Avoid the commodity trap by differentiating your value, not your price.
Tight pricing has ruled the landscape maintenance market since the start of the recession in the late 2000s. Large national companies, with predatory pricing models, have made it difficult for smaller companies to compete. The resulting frustration has led many to compromise, lowering their prices and service levels to stay viable.
In the face of this challenge, I believe that good companies, with strong selling points, can still find ways to differentiate themselves and stay ahead of the commodity curve if they learn to properly define and manage their value.
Customer behaviorists suggest that customers do not buy solely on price. They buy according to the difference between what they the company gives them—the benefits—and the price the company charges. This difference is customer value. The higher the perceived upsides and the lower the price of the landscape service, the higher the value of the service to the customer.
With my own company, we are 100% driven by a commitment to understand how our customers define value and what drives their every need. With that insight, we can strategically win work by going in low. But can then raise our price at renewal because we have innovated along the way and proven our ability to deliver an exceptional experience.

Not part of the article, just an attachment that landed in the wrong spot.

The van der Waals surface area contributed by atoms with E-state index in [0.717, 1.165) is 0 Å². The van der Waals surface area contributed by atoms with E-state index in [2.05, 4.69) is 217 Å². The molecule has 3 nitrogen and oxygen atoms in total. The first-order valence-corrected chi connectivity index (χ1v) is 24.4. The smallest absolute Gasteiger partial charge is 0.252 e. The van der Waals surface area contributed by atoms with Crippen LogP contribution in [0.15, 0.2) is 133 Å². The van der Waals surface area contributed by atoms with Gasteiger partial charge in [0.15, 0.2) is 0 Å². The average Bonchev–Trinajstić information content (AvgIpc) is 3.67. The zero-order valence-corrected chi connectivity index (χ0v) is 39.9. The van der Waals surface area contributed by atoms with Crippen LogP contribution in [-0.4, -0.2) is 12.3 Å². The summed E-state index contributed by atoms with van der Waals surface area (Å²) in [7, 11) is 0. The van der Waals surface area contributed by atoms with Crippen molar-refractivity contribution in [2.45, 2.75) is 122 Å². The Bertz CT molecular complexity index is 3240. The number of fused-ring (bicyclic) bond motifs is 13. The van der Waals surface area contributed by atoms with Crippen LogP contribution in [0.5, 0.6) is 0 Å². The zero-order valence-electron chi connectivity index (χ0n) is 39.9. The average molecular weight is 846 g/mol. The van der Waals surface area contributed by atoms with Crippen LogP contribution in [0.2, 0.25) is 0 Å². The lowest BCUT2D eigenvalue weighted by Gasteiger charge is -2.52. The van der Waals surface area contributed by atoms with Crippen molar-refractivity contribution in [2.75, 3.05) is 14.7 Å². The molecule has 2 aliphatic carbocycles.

The secret is to be great at something. In my business, we look at our branded services as what these services mean to people. We strive for emotional engagement—we want our customers to feel good about choosing to work with us because we believe that earned trust has a value you can’t put a price on.
My team works very hard on trust. We have excellent account managers, the best in our market. We are experts in converting turf to quality xeriscaping alternatives, and our customers appreciate our leadership and expertise in what we do and why it matters to them.
But we also know that what got us here today won’t take us where we want to be tomorrow unless we strategically pursue an effort to consistently freshen who we are and what we offer in a way that separates us from everyone else.
Here are 12 ways you can use best practice approaches, avoid the commodity trap and maintain profits at low prices:
- Understand how your customer defines value.
- Know what drives their decision-making—their fears and frustrations, the problems they are trying to fix and why.
- Create higher meaning around the benefits of your services.
- Demonstrate your ability to improve the economical asset value of your customer’s property.
- Make your company a status brand and be seen as a thought leader, expert, or must-have service.
- Be known for what you’re best at.
- Institute ways to work smarter.
- Engage your employees and have them think and act like owners.
- Put the right people with the right skills in the right positions.
- Eliminate waste.
- Use technology to streamline operations and keep overhead low.
- Don’t allow your company’s high value solutions to be positioned as interchangeable services that could be acquired elsewhere.
“The bitterness of poor quality lingers long after the sweetness of low cost is forgotten.” – Benjamin Franklin